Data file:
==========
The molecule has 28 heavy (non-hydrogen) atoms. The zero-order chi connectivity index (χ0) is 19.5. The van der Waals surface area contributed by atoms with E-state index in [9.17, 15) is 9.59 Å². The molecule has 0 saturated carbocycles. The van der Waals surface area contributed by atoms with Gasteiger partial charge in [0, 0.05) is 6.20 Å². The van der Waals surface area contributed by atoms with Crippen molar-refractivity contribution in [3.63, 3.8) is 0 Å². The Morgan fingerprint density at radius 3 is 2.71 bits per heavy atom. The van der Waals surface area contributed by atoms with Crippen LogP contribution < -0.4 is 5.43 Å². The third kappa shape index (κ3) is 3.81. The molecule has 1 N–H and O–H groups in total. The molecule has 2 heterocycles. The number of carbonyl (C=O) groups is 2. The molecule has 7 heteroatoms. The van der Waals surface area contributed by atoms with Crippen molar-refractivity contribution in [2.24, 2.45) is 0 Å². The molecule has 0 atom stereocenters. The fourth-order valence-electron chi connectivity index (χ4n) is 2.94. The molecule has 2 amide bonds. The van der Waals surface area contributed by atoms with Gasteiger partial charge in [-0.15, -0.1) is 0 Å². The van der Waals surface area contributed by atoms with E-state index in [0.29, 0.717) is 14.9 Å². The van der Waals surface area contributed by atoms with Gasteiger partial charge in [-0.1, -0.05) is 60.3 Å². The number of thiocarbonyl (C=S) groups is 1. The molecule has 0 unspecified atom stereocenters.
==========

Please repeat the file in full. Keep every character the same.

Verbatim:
The molecule has 28 heavy (non-hydrogen) atoms. The zero-order chi connectivity index (χ0) is 19.5. The van der Waals surface area contributed by atoms with E-state index in [9.17, 15) is 9.59 Å². The molecule has 0 saturated carbocycles. The van der Waals surface area contributed by atoms with Gasteiger partial charge in [0, 0.05) is 6.20 Å². The van der Waals surface area contributed by atoms with Crippen molar-refractivity contribution in [3.63, 3.8) is 0 Å². The Morgan fingerprint density at radius 3 is 2.71 bits per heavy atom. The van der Waals surface area contributed by atoms with Crippen LogP contribution < -0.4 is 5.43 Å². The third kappa shape index (κ3) is 3.81. The molecule has 1 N–H and O–H groups in total. The molecule has 2 heterocycles. The number of carbonyl (C=O) groups is 2. The molecule has 7 heteroatoms. The van der Waals surface area contributed by atoms with Crippen molar-refractivity contribution in [2.24, 2.45) is 0 Å². The molecule has 0 atom stereocenters. The fourth-order valence-electron chi connectivity index (χ4n) is 2.94. The molecule has 2 amide bonds. The van der Waals surface area contributed by atoms with Gasteiger partial charge in [-0.15, -0.1) is 0 Å². The van der Waals surface area contributed by atoms with E-state index in [0.29, 0.717) is 14.9 Å². The van der Waals surface area contributed by atoms with Gasteiger partial charge in [-0.1, -0.05) is 60.3 Å². The number of thiocarbonyl (C=S) groups is 1. The molecule has 0 unspecified atom stereocenters.